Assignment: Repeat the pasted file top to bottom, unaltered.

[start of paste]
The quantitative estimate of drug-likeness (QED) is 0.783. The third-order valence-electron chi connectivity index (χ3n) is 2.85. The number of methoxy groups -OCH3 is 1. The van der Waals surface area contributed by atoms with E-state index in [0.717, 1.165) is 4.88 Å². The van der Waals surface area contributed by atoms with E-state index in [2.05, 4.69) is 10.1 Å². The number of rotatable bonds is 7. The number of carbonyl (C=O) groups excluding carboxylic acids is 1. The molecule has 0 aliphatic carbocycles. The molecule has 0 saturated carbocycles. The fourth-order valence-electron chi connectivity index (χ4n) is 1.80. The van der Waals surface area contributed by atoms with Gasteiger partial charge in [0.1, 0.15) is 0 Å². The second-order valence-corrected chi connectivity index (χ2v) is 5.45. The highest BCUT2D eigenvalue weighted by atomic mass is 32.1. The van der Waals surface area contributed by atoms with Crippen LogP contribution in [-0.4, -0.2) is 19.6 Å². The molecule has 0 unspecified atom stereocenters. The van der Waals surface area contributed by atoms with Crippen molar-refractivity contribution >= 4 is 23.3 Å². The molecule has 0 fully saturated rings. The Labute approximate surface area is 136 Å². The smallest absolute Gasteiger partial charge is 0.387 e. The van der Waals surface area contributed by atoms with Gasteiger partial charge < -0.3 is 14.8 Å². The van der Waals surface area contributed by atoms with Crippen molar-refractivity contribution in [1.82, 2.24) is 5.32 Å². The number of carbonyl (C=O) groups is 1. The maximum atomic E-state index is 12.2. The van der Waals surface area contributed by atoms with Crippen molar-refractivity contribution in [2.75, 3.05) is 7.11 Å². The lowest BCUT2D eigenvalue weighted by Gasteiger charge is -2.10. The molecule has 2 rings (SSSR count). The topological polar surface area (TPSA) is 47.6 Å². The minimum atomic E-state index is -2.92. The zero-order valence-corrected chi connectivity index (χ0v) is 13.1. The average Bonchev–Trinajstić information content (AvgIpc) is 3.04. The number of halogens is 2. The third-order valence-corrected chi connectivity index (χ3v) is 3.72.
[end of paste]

The quantitative estimate of drug-likeness (QED) is 0.783. The third-order valence-electron chi connectivity index (χ3n) is 2.85. The number of methoxy groups -OCH3 is 1. The van der Waals surface area contributed by atoms with E-state index in [0.717, 1.165) is 4.88 Å². The van der Waals surface area contributed by atoms with E-state index in [2.05, 4.69) is 10.1 Å². The number of rotatable bonds is 7. The number of carbonyl (C=O) groups excluding carboxylic acids is 1. The molecule has 0 aliphatic carbocycles. The molecule has 0 saturated carbocycles. The fourth-order valence-electron chi connectivity index (χ4n) is 1.80. The van der Waals surface area contributed by atoms with Gasteiger partial charge in [0.1, 0.15) is 0 Å². The second-order valence-corrected chi connectivity index (χ2v) is 5.45. The highest BCUT2D eigenvalue weighted by atomic mass is 32.1. The van der Waals surface area contributed by atoms with Crippen LogP contribution in [-0.4, -0.2) is 19.6 Å². The molecule has 0 unspecified atom stereocenters. The van der Waals surface area contributed by atoms with Crippen molar-refractivity contribution >= 4 is 23.3 Å². The molecule has 0 fully saturated rings. The Labute approximate surface area is 136 Å². The smallest absolute Gasteiger partial charge is 0.387 e. The van der Waals surface area contributed by atoms with Gasteiger partial charge < -0.3 is 14.8 Å². The van der Waals surface area contributed by atoms with Crippen molar-refractivity contribution in [1.82, 2.24) is 5.32 Å². The number of carbonyl (C=O) groups is 1. The maximum atomic E-state index is 12.2. The van der Waals surface area contributed by atoms with Crippen molar-refractivity contribution in [2.75, 3.05) is 7.11 Å². The lowest BCUT2D eigenvalue weighted by Gasteiger charge is -2.10. The molecule has 2 rings (SSSR count). The topological polar surface area (TPSA) is 47.6 Å². The minimum atomic E-state index is -2.92. The zero-order valence-corrected chi connectivity index (χ0v) is 13.1. The average Bonchev–Trinajstić information content (AvgIpc) is 3.04. The number of halogens is 2. The third-order valence-corrected chi connectivity index (χ3v) is 3.72.